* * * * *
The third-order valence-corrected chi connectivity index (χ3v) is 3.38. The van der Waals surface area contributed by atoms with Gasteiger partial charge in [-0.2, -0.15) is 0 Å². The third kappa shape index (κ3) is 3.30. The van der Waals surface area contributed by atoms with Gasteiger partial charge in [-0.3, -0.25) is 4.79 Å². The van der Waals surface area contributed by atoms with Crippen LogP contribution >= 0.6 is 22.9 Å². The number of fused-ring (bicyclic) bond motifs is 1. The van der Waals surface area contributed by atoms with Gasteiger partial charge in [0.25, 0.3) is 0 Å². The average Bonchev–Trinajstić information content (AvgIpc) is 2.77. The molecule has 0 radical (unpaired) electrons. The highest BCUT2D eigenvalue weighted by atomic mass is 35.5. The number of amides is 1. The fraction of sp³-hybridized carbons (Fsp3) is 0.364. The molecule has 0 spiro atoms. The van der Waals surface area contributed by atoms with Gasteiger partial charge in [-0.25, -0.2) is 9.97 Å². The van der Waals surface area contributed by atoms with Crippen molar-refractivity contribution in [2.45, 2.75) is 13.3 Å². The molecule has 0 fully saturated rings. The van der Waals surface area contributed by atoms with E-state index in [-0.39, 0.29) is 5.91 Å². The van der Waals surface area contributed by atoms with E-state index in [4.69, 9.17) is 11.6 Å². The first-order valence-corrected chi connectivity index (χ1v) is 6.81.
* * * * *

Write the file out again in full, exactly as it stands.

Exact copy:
The third-order valence-corrected chi connectivity index (χ3v) is 3.38. The van der Waals surface area contributed by atoms with Gasteiger partial charge in [-0.2, -0.15) is 0 Å². The third kappa shape index (κ3) is 3.30. The van der Waals surface area contributed by atoms with Gasteiger partial charge in [-0.3, -0.25) is 4.79 Å². The van der Waals surface area contributed by atoms with Crippen LogP contribution >= 0.6 is 22.9 Å². The number of fused-ring (bicyclic) bond motifs is 1. The van der Waals surface area contributed by atoms with Gasteiger partial charge in [0.25, 0.3) is 0 Å². The average Bonchev–Trinajstić information content (AvgIpc) is 2.77. The molecule has 0 radical (unpaired) electrons. The highest BCUT2D eigenvalue weighted by atomic mass is 35.5. The number of amides is 1. The fraction of sp³-hybridized carbons (Fsp3) is 0.364. The molecule has 0 spiro atoms. The van der Waals surface area contributed by atoms with Gasteiger partial charge in [-0.25, -0.2) is 9.97 Å². The van der Waals surface area contributed by atoms with Crippen molar-refractivity contribution in [2.45, 2.75) is 13.3 Å². The molecule has 0 fully saturated rings. The van der Waals surface area contributed by atoms with E-state index in [-0.39, 0.29) is 5.91 Å². The van der Waals surface area contributed by atoms with E-state index in [4.69, 9.17) is 11.6 Å². The first-order valence-corrected chi connectivity index (χ1v) is 6.81.